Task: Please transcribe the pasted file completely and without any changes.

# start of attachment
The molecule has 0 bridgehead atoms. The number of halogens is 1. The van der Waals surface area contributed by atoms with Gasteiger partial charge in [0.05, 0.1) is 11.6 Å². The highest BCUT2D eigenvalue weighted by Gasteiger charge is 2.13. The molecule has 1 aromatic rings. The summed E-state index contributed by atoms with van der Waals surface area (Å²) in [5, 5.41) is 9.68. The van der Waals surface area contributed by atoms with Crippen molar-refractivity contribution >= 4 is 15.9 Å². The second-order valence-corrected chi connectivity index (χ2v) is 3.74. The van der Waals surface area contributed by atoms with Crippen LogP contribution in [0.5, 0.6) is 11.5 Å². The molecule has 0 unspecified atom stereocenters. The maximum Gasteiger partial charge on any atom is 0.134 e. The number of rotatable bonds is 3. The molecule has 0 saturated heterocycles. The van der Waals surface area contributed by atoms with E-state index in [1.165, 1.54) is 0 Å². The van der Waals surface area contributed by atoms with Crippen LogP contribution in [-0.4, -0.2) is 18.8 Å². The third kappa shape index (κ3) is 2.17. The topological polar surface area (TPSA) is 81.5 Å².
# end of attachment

The molecule has 0 bridgehead atoms. The number of halogens is 1. The van der Waals surface area contributed by atoms with Gasteiger partial charge in [0.05, 0.1) is 11.6 Å². The highest BCUT2D eigenvalue weighted by Gasteiger charge is 2.13. The molecule has 1 aromatic rings. The summed E-state index contributed by atoms with van der Waals surface area (Å²) in [5, 5.41) is 9.68. The van der Waals surface area contributed by atoms with Crippen molar-refractivity contribution >= 4 is 15.9 Å². The second-order valence-corrected chi connectivity index (χ2v) is 3.74. The van der Waals surface area contributed by atoms with Crippen LogP contribution in [0.5, 0.6) is 11.5 Å². The molecule has 0 unspecified atom stereocenters. The maximum Gasteiger partial charge on any atom is 0.134 e. The number of rotatable bonds is 3. The molecule has 0 saturated heterocycles. The van der Waals surface area contributed by atoms with E-state index in [1.165, 1.54) is 0 Å². The van der Waals surface area contributed by atoms with Crippen LogP contribution in [-0.4, -0.2) is 18.8 Å². The third kappa shape index (κ3) is 2.17. The topological polar surface area (TPSA) is 81.5 Å².